After considering the parties’ arguments, the court declared for the first time in the history of the Commonwealth of Pennsylvania that animals are, as a matter of law, incapable of behaving in the manner required to implicate insurance coverage for “vandalism or malicious mischief.” While the policy did not define “vandalism” or “malicious mischief,” the court found Capital Flip’s reading of these terms to be untenable, and undermined by basic contract interpretation principles. As the court observed, the ordinary dictionary definitions of “vandal,” “mischief,” and “malicious” all require the subject to act with some level of conscious deliberation. The Pennsylvania penal code applicable to Criminal Mischief was similar in this regard. The court explained that accepting any contrary interpretation would require a determination that animals are capable of behaving in ways that simply defy the laws of nature. Refusing to accept such a reading, the court held that the terms “vandalism” and “malicious mischief” clearly and unequivocally presuppose conduct by a human actor.

Other courts have addressed whether damage caused by animals is included within the “vandalism and malicious mischief” coverage of an insurance policy. The Capital Flip court found that each of them has declined to interpret these terms as including animal behavior. Luckily for us humans, it appears that these courts found no evidence to suggest that animals are capable of forming the intent required to engage in the sort of willful conduct contemplated by the “vandalism or malicious mischief” language in insurance policies. Interestingly, in one such case, a New York court held that it only “reluctantly” concurred with other cases finding that coverage for vandalism or malicious mischief is limited to human acts. See Roselli v. Royal Ins. Co. of Am., 538 N.Y.S.2d 898 (Sup. Ct. Monroe Cty. 1989). The Roselli court may have been privy to information about animals these other courts were not, but it reached the same result nonetheless. The Capital Flip court also agreed with that result. Accordingly, it granted American Modern’s motion to dismiss, finding the sole premise of Capital Flip’s claims — that the dwelling policy covers damage caused by malicious raccoons — was legally unsustainable.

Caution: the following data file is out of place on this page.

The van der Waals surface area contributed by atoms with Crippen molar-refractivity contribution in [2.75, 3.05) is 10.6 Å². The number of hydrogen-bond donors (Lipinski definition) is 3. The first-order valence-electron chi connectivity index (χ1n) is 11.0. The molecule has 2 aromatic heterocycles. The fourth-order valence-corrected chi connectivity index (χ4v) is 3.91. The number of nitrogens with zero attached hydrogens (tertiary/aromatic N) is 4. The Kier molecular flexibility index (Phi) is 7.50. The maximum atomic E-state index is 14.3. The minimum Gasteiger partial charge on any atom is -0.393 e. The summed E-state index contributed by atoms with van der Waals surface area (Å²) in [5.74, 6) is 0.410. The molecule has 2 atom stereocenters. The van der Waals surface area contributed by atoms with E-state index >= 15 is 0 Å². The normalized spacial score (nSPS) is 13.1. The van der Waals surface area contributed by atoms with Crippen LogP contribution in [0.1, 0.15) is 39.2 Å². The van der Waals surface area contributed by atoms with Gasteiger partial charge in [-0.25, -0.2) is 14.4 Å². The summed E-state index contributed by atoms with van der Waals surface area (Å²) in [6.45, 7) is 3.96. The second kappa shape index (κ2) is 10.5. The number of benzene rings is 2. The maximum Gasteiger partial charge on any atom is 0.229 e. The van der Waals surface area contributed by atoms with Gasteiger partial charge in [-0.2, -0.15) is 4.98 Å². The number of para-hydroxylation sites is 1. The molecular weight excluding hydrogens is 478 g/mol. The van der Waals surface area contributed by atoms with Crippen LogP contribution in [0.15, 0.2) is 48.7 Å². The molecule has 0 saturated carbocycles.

Having restored your understanding of nature and contract interpretation, we leave you with this poem by a New Mexico appellate court:

Alas, it is written in the law
That the animal with the paw
Does not have the mind
To do the damage of this kind.
And so, I’m sorry, the Plaintiff won’t get paid.
That’s how the contract was made.
This policy does not apply
When the [raccoon] runs awry.

Montgomery v. United Sers. Auto. Ass’n, 118 N.M. 742 (N.M. Ct. App. 1994).

Are Repair Costs Covered Damages Under a Liability Policy?

Larry P. Schiffer | Squire Patton Boggs | September 27, 2019

Liability policies cover sums an insured becomes legally obligated to pay to a third-party as damages for a loss. Typically, there is no coverage in a liability policy for expenses incurred by the insured to repair damage to the insured’s own property. Additionally, nearly every liability policy has an owned-property exclusion. In a recent case, the 5th Circuit addressed this subject and whether an exception to the owned-property exclusion applied.